Electronic Thesis and Dissertation Repository

Degree

Master of Science

Program

Microbiology and Immunology

Supervisor

Dr. Joe Mymryk

Abstract

The human adenovirus (HAdV) E1A protein is the first protein produced post-HAdV infection, and serves two main functions. The first is to modulate host and viral transcription. The second is to induce host cell cycle progression to S phase, to promote an optimal environment for viral replication. E1A performs its functions by binding and manipulating over 50 cellular factors. Interestingly, I found that E1A is capable of interacting with the poorly characterized human DNA replication-related element-binding factor (hDREF). hDREF is a transcription factor associated with the expression of several genes related to the cell cycle. I hypothesized that the interaction between E1A and hDREF would contribute to adenovirus induced transcriptional modulation and viral replication in HAdV-5 infected host cells.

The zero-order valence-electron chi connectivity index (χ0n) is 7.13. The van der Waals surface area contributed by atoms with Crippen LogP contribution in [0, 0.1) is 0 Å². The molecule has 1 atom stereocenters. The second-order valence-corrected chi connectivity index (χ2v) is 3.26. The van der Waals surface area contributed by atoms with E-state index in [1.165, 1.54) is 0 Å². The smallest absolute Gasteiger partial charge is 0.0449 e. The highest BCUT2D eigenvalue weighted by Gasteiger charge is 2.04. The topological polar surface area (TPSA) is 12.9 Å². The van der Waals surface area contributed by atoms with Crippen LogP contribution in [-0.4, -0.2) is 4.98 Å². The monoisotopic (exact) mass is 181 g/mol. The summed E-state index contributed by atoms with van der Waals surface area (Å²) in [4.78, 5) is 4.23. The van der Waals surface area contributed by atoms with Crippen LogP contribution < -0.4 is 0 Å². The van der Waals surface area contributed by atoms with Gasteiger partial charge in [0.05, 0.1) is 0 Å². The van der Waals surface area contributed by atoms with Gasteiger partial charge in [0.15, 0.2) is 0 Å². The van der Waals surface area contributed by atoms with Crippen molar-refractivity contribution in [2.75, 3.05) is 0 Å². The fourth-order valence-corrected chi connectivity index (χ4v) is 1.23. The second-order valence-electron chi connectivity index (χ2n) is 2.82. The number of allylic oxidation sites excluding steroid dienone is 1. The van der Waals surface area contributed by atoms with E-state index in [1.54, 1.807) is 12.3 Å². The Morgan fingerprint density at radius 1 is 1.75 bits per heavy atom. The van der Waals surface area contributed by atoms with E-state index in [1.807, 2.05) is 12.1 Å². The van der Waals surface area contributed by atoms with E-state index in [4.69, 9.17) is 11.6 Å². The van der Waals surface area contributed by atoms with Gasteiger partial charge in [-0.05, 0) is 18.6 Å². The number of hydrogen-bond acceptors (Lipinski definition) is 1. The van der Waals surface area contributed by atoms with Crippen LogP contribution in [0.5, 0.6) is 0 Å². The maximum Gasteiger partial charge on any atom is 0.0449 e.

Utilizing co-immunoprecipitation experiments, I discovered that E1A can bind hDREF through residues 15-26. Using quantitative real time polymerase chain reaction (RT-PCR), I found that hDREF also increases expression of HAdV-5 E3 and E4 genes, which are trans-activated by E1A. Finally, hDREF expression increases HAdV-5 replication. Further studies will reveal whether or not the E1A-hDREF interaction is specifically responsible for these observed results.


Included in

Virology Commons

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